I Grew Up In A Hot Country & This Is How I Dress To Keep Cool

Photographed by Poppy Thorpe.
The mercury in the UK has, once again, risen to unprecedented temperatures and aside from wondering how you can WFP (work from poolside, of course) all week long, the other question on everyone's minds is: what on Earth do you wear? While you might feel inclined to walk around in nothing but a swimsuit or throw a bucket of water over your head to mask the endless sweat stains (both options being completely understandable), I’m here to provide some tips that might actually be useful. 
Having grown up in Australia, dressing for temperatures 35 degrees and hotter on the reg, this heat is nothing new for me. I’ve spent many a night sleeping with a damp cloth on my face in an un-air-conditioned home. And a byproduct of that is the fact that dressing for hot weather is pretty much second nature to me. From strategically choosing your fabrics to investing in anti-chafe solutions, there's plenty you can do to make life a little cooler over the next few weeks. To paraphrase Reformation, being naked is the number one heatwave-friendly option – but for when you must be in public, think of the following list as your next best bet.
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Know your fabrics

This might seem obvious but keeping cool in the summer months is seriously dependent on the kind of fabrics you are wearing. Steer clear of synthetic fabrics like nylon and polyester as they tend to trap heat and instead opt for breathable, lightweight options like linen, cotton and jersey.

Keep it breezy

When it comes to silhouettes, the keyword – and I can’t emphasise this enough – is breezy. Anything form-fitting or clingy is just going to make you hotter so put that bodycon dress back in the closet for now. Trapeze maxis, tiered dresses and A-line skirts just became your best friend.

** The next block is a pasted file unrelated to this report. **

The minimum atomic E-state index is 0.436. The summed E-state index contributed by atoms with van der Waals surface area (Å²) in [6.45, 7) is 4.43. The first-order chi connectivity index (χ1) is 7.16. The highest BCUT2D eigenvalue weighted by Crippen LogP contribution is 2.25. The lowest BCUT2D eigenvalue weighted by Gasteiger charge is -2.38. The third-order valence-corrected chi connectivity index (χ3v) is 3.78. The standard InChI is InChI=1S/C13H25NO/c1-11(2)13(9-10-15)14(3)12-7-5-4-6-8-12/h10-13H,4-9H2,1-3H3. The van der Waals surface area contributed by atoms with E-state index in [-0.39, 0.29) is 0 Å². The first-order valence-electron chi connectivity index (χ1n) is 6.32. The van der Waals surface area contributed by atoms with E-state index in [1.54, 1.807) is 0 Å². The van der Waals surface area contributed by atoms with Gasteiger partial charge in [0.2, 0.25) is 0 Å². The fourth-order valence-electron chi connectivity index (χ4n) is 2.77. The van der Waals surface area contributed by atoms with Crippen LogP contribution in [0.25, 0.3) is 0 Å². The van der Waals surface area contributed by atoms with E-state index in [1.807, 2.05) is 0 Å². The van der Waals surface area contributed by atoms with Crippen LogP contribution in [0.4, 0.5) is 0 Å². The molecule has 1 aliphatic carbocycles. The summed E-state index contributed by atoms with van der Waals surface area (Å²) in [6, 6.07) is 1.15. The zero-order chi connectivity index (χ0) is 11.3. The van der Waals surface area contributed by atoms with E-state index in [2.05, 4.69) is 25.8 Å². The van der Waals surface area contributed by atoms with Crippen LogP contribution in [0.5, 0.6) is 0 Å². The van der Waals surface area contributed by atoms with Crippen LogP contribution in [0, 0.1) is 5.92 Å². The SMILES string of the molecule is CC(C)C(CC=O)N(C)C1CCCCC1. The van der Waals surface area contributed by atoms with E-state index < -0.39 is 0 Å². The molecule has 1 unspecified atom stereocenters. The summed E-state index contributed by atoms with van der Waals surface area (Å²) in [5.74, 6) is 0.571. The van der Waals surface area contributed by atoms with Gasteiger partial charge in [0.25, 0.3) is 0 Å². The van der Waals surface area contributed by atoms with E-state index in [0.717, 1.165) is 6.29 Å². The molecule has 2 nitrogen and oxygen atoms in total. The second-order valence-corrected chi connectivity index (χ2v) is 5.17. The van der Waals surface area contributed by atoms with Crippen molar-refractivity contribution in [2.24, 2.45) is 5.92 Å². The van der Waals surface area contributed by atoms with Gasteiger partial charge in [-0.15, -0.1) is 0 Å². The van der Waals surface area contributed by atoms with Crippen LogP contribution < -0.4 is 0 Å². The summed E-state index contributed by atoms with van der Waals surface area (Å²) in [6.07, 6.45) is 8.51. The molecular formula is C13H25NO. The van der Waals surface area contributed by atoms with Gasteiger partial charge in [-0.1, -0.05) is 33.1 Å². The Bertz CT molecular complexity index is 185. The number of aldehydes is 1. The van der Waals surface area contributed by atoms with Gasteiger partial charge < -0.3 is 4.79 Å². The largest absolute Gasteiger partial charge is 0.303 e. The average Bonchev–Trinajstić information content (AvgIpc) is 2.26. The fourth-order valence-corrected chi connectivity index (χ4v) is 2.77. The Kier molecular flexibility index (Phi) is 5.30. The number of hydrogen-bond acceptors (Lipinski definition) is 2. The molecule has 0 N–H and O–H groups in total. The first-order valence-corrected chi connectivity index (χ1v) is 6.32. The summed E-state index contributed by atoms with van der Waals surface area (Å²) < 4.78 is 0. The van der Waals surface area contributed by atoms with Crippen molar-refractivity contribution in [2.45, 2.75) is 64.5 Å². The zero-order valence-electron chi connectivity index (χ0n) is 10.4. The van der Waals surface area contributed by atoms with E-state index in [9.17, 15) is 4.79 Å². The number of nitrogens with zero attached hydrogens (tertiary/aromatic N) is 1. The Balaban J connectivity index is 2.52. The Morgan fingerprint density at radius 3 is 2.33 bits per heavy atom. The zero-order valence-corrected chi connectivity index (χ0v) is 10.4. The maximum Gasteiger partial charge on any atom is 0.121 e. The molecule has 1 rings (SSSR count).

Steam your linen the night before

The idea of steaming linen, on a hot day, in a hot house, and then putting that hot fabric onto your body is genuinely the stuff of nightmares. If you’re organised enough (and diligent enough about getting creases out), steam your linen the night before – ideally with the window open as a gentle evening breeze blows through your house. If you’re lucky.

#ChubRubShortsSaveLives

I don’t know who needs to hear this (you) but investing in a pair of anti-chafe shorts to wear under dresses and skirts to avoid thigh chafing is a game-changer in the summer months. If you’re hesitant about adding another layer of fabric, an anti-friction stick is a smart alternative. Megababe’s Thigh Rescue claims to stop thigh chafe for good and hundreds of five-star reviews online support that theory.
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Sweat doesn't discriminate. Choose colours carefully

Now let's be clear: sweat is completely natural and nothing to be ashamed of. But when it comes to sweat stains, there are precautions you can take to mask them. While you might feel inclined to channel Joseph and his technicolour dream coat (i.e. embracing every shade of the rainbow when the sun shines), certain colours are far more forgiving than others. Lighter shades like pastel blue, pale pink or light grey will show those underarm and back stains more obviously; black, navy and white are safer options if you prefer to conceal the evidence.

Step away from the jorts

I love my jean shorts as much as the next girl but when it hits 30 degrees I always resist putting them on. It might seem like a good idea but in really hot weather, the tight waistband and thick fabric cladding your waist and legs will feel like you’ve wrapped yourself in a heated blanket. Opt for loose-fitting shorts in cotton or invest in a tailored linen pair. 

Beware of what you wear down under

Choosing the right kind of underwear is imperative in warmer weather, especially if you want to avoid the dreaded (and common) thrush. Briefs made from cotton will help to absorb moisture and heat, while synthetic fabrics won’t be nearly as breezy. Choose your knickers carefully. Don’t say we didn’t warn you.

Do the Gywneth test

And finally, if all else fails, simply ask yourself: would Gwyneth Paltrow have worn this during the Italy scenes in The Talented Mr Ripley? (Think short-sleeve shirts tied at the waist, strappy cotton dresses and voluminous skirts.) If the answer is yes, then you’re probably good to go.

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